• We definitely need ot have government think about how to do things better and smarter.  Here is a few of my thoughts:

    1) Regulations need to be consistent and understandable.  Too often there is different results for similar undertakings.  This has the impact of hampering small business start-ups and growth.  Seeking a variance for changes in use can be time consuming and costly for even the smallest things.  I have heard a story of a Harvard Square creperie changing to a Belgian waffle house that required a variance for change in use.  This is an example of regulations that are not understandable and haper smaller businesses from even starting up.

    2) Transportation needs to be better, especially for mass public transportation.  MA continues to delay maintenance and legally mandated extensions of service due to its horrific financial situation.  Yes, part is the result of the Big Dig, but part is also the result of mismanagement.  Until we solve the issues of our public transit system we will constrain growth in some of the very areas where incubators and tech start-ups thrive today.  For example, I was at a MassInc meeting on public transportation and there was considerable concern about the ability of the red line to handle more riders.  The Red Line serves Kendall Square and MGH, a couple of areas with significant impact to our local and regional economy.  Potentially constraining their growth because people cannot get their on the public transportation system is inexcusable.

    3) Regionalization and in a big way.  I understand that municipalities like to have complete control over their services, etc., but its not working.  We are paying far too much for far too much overhead.  Just take the example of public housing, does every city and town need their own department with their own executive director.  I do not think so.  I believe that we can regionalize the departments and safe significantly on overhead while maintaining the core services.  If Chelsea can be rated at the highest levels whiles its executive director and assistant were out of town over half the year then we can hire managers to oversee a regional collection of agencies rather than multiple EDs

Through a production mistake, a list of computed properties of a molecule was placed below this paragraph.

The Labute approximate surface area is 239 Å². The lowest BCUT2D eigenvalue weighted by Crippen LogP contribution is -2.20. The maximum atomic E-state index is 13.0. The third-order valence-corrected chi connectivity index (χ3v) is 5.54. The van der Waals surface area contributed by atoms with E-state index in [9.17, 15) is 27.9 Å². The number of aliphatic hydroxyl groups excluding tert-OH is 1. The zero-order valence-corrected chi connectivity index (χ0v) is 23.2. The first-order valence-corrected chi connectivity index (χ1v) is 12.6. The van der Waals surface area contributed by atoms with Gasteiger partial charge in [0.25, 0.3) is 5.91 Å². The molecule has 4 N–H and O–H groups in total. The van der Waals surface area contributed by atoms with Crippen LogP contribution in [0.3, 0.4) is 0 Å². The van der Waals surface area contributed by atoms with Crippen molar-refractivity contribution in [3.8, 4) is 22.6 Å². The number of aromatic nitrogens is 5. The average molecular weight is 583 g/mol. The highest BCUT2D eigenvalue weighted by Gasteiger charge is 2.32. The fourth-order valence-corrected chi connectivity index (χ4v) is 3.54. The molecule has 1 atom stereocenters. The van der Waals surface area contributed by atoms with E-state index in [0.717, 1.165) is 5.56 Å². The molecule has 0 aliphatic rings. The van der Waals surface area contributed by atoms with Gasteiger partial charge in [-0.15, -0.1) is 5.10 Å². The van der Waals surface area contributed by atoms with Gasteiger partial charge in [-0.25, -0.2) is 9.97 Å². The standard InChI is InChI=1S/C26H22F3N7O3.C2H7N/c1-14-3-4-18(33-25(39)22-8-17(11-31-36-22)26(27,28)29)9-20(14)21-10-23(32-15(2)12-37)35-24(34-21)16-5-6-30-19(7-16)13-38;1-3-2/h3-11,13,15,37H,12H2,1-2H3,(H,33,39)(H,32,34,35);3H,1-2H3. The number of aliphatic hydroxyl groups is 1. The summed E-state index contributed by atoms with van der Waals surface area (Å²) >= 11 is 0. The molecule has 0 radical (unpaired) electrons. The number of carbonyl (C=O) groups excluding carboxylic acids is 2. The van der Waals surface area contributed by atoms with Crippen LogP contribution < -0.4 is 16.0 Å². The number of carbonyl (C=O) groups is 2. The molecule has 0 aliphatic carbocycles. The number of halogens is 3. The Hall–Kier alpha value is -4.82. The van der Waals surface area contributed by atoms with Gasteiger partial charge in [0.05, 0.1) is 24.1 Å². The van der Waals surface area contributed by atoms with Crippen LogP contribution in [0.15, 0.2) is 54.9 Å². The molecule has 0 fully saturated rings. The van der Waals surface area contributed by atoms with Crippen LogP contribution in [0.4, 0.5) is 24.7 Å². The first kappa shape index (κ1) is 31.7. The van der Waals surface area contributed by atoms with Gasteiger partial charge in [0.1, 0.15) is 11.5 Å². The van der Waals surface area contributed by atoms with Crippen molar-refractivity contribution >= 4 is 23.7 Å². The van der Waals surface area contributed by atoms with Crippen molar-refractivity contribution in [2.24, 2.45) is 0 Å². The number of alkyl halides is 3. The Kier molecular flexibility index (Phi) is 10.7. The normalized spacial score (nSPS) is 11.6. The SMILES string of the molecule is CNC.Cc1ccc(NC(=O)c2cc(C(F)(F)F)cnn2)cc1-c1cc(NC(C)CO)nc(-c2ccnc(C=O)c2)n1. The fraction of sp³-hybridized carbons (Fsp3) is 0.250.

The list can go on and on, but it will take hard choices.  Unfortunately, elected officials have not demonstrated their ability to make hard choices.  Until they do, we will continues our spiral downward towards economic collapse of cities and towns.

  • Two things:

    I just finished “All Your Base Are Belong to Us”, a book about the video game industry. There are several passages detailing the rampant company creation and destruction going on in other states that just can’t happen here because the employees get locked up in non-competes.

    Second, Massachusetts had massive growth when the capital gains rate was 0%. Under Swift/Romney, the rate was allowed to shoot back up to as much as 12%. Capital gains taxes hit new business square in the jewels:

    The capital gains tax has a huge impact on the rate of job creation.  This is because more than 100% of net job growth comes from startups.  As a whole, companies more than 5 years old are continuously shedding jobs.  “Angel Investors” invest capital in startups to pursue capital gains, so eliminating the capital gains tax for those Angels will cause them to fund more startups.

    http://www.forbes.com/sites/lo

  • Karl Marx

    Today’s (gated) Wall Street Journal reports that Honda, in response to a higher valued yen, is gearing up its North American production which means more plant, equipment and jobs. Even though many believe that Massachusetts has moved on from manufacturing to other high value added industries, the question is always worth asking, particularly if we are to believe that green jobs and green manufacturing jobs are the future. Do the prohibitively high labor and energy costs always preclude the establishment of large manufacturing outfits in MA?

    To be sure it’s easier for Honda to expand its current facilities which it is doing. But will MA every recapture the kind of middle-class-creating manufacturing jobs Honda is ramping up? Even if we develop the technology for electric cars the global production chain demands that those cars be built elsewhere.